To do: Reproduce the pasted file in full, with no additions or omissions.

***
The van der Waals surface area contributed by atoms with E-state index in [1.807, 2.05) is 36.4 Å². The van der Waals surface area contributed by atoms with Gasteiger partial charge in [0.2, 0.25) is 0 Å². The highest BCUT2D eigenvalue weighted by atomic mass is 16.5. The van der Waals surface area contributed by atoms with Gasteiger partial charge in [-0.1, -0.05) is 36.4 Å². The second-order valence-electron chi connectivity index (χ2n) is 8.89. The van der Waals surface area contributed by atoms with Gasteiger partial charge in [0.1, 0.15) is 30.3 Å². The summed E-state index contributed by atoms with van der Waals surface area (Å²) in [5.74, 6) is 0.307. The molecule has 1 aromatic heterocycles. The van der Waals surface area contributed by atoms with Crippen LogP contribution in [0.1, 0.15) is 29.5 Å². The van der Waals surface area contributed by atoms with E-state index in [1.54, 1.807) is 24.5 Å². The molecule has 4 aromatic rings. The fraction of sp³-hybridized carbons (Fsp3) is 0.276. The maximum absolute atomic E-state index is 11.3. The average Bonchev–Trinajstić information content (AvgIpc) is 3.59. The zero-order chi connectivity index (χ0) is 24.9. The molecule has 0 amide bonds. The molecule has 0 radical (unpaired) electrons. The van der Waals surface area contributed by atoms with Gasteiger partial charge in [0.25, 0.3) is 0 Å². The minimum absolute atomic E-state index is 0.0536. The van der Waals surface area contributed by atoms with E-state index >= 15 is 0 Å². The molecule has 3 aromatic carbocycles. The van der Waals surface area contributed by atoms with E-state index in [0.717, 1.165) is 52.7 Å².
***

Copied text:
The van der Waals surface area contributed by atoms with E-state index in [1.807, 2.05) is 36.4 Å². The van der Waals surface area contributed by atoms with Gasteiger partial charge in [0.2, 0.25) is 0 Å². The highest BCUT2D eigenvalue weighted by atomic mass is 16.5. The van der Waals surface area contributed by atoms with Gasteiger partial charge in [-0.1, -0.05) is 36.4 Å². The second-order valence-electron chi connectivity index (χ2n) is 8.89. The van der Waals surface area contributed by atoms with Gasteiger partial charge in [0.1, 0.15) is 30.3 Å². The summed E-state index contributed by atoms with van der Waals surface area (Å²) in [5.74, 6) is 0.307. The molecule has 1 aromatic heterocycles. The van der Waals surface area contributed by atoms with Crippen LogP contribution in [0.1, 0.15) is 29.5 Å². The van der Waals surface area contributed by atoms with E-state index in [1.54, 1.807) is 24.5 Å². The molecule has 4 aromatic rings. The fraction of sp³-hybridized carbons (Fsp3) is 0.276. The maximum absolute atomic E-state index is 11.3. The average Bonchev–Trinajstić information content (AvgIpc) is 3.59. The zero-order chi connectivity index (χ0) is 24.9. The molecule has 0 amide bonds. The molecule has 0 radical (unpaired) electrons. The van der Waals surface area contributed by atoms with Gasteiger partial charge in [0.25, 0.3) is 0 Å². The minimum absolute atomic E-state index is 0.0536. The van der Waals surface area contributed by atoms with E-state index >= 15 is 0 Å². The molecule has 3 aromatic carbocycles. The van der Waals surface area contributed by atoms with E-state index in [0.717, 1.165) is 52.7 Å².